After more than ten hours, which included listening to over 250 comments from the public, in addition to amendments flying back and forth between motions, the San Diego City Council adjourned without a decision on how the city will regulate short-term vacation rentals.
The San Diego City Council held a special meeting today to consider two proposed ordinances that address the permitting and regulation of short-term rentals. After years of avoiding a decision, proponents for both sides of the issue packed Golden Hall in Downtown San Diego to show their support.
The first proposal was submitted by councilwoman Barbara Bry. This was the more restrictive ordinance and proposes to limit permits to only one per primary residence and rental maximum of 90 days per year.
The second proposal was written by councilmen Chris Ward, Mark Kersey, Scott Sherman and David Alvarez. The proposal allows both whole home rentals, in which the owner is not on site and home-sharing, in which an owner makes a room or other space available within their primary residence. The permit does not cap the number of nights that can be rented per year but does require a three-night minimum stay. Individual homeowners would be limited to a maximum of three permits. Permit applicants would also be required to have owned the property for at least one year if they do not live in the home full time, and pay a per-night fee to fund affordable housing. There would also be new fees required for the short-term rental permits, which will fund more police and code enforcement officers.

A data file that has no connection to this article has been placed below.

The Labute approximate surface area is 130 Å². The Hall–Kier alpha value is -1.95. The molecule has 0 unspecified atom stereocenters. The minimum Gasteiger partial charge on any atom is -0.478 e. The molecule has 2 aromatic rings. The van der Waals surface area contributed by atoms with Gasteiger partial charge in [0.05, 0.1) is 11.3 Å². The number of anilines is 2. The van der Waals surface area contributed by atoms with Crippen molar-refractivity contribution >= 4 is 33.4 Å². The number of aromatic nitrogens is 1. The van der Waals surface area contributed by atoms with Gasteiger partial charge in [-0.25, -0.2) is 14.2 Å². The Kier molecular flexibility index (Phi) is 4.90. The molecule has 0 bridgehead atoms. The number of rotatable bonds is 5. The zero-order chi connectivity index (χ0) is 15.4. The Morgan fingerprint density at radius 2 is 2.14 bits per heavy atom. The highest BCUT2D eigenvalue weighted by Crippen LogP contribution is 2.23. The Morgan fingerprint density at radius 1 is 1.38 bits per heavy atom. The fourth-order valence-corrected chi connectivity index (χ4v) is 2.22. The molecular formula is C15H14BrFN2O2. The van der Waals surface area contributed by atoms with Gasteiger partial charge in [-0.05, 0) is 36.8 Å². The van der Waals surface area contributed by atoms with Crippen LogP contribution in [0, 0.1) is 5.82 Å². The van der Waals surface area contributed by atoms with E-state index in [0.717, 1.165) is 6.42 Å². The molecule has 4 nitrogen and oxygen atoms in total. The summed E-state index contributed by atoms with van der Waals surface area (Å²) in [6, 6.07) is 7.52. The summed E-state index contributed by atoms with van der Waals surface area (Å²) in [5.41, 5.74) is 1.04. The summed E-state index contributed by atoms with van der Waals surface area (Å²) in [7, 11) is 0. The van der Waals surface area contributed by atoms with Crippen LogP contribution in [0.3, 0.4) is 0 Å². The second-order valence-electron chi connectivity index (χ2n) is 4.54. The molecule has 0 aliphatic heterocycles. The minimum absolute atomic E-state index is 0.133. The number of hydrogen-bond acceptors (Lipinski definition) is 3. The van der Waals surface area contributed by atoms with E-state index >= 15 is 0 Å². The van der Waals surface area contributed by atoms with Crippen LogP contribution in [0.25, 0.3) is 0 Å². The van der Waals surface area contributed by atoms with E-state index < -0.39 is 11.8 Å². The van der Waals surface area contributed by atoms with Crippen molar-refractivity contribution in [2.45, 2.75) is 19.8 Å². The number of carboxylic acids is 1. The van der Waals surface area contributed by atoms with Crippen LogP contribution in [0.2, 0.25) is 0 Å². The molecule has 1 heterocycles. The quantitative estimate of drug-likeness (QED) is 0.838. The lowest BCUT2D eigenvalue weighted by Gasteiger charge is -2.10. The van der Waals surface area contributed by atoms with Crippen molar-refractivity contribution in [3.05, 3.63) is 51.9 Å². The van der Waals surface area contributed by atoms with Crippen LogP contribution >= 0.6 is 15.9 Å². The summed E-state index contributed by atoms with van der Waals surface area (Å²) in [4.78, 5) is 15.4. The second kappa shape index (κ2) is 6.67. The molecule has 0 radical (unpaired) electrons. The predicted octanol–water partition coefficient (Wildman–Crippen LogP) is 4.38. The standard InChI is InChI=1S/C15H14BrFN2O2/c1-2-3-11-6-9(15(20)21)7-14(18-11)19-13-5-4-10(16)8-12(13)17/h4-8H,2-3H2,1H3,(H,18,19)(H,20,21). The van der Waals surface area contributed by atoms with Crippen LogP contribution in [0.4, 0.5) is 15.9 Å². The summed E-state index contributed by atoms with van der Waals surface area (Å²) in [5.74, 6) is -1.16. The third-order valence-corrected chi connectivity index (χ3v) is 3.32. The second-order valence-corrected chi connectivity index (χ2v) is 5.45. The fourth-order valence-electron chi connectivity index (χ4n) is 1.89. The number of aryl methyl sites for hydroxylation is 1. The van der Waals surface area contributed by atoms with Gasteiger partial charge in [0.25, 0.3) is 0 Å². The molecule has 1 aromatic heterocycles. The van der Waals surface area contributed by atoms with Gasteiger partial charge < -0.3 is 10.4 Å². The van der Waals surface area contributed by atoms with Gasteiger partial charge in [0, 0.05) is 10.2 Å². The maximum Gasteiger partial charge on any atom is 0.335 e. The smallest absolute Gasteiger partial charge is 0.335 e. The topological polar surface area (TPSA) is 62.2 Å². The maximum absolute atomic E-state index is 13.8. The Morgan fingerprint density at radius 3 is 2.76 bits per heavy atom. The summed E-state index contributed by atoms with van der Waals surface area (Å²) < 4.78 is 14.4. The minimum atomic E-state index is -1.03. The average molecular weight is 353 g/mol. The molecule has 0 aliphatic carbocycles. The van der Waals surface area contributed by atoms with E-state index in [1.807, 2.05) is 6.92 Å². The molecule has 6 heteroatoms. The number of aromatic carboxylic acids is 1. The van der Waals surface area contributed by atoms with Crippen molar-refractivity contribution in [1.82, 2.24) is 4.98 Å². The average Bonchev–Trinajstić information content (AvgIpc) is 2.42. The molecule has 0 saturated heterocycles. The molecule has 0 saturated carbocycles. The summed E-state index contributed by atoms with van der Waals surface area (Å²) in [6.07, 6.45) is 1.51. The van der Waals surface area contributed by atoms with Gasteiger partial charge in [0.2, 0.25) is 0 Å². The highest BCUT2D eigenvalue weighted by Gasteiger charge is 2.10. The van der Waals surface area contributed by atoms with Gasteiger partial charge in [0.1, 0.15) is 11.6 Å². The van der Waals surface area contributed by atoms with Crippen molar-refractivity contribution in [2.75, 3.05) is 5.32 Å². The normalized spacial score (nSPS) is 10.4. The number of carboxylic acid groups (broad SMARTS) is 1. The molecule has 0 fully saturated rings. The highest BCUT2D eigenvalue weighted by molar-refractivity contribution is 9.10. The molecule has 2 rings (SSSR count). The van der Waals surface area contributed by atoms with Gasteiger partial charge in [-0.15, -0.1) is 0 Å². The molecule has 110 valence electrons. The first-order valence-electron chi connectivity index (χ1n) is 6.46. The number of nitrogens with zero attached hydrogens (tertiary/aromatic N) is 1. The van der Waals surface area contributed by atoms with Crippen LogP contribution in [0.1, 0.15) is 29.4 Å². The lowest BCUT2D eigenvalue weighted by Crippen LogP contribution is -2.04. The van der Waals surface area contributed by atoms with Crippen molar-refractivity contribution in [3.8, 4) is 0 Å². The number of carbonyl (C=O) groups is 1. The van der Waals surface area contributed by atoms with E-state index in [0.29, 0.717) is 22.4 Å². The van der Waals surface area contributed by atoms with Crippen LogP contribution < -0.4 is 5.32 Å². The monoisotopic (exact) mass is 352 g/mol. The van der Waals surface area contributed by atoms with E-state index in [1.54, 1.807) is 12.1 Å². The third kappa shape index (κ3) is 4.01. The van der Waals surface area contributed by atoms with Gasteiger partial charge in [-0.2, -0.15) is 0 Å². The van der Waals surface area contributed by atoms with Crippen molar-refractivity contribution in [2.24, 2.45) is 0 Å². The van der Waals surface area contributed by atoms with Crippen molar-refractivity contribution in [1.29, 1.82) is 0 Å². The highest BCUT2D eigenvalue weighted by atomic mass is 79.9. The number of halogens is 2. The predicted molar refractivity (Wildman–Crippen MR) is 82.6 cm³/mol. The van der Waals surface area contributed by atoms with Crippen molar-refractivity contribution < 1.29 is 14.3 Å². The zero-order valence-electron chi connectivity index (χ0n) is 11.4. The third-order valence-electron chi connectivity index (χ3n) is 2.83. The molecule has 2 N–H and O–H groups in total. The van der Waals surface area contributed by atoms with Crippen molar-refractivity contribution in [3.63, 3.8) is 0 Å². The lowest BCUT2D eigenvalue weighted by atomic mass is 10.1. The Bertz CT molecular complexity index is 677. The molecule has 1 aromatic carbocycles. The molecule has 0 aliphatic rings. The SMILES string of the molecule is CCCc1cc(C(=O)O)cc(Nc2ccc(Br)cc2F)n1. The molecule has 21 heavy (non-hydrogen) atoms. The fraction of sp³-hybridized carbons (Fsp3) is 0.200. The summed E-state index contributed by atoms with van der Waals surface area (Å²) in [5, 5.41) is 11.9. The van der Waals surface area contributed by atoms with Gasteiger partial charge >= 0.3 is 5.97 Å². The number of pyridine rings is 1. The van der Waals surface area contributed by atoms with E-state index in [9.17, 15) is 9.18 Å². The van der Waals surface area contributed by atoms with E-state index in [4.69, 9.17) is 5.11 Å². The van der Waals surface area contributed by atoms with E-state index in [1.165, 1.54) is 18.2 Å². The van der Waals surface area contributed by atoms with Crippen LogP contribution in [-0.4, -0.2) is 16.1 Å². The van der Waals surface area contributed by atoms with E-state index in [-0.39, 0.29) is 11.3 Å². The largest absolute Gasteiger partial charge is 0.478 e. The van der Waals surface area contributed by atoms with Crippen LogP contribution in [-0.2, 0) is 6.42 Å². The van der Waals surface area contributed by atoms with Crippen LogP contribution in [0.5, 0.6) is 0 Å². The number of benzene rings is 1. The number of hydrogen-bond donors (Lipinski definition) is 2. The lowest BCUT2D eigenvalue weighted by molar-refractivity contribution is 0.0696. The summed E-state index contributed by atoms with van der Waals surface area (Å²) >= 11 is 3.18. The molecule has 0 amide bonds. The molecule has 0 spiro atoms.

Items council members could not agreement on included the definition of primary residence, how to enforce new regulations and how and if there should be limits on homeowners with multiple short-term rental properties.
To provide perspective on the scope of the short-term rental industry in San Diego, Host Compliance, a San Francisco-based company that provides short-term rental data and analytics to local governments reported there were approximately 11,347 short-term vacation rental units in the city. Of those, 8,855 are whole-home rentals and only 1,948 (22 percent) were rented for more than 90 days of the year. Beyond that, 5,047 (57 percent) of whole-home properties are rented out for fewer than 31 days a year.
The whole-home rentals, most of which are located within 10 specific communities across the city, make up the equivalent of less than two percent of the city’s total housing inventory, per the U.S. Census Bureau’s latest five-year housing estimates.
It is unknown at this time when the city council will revisit this issue.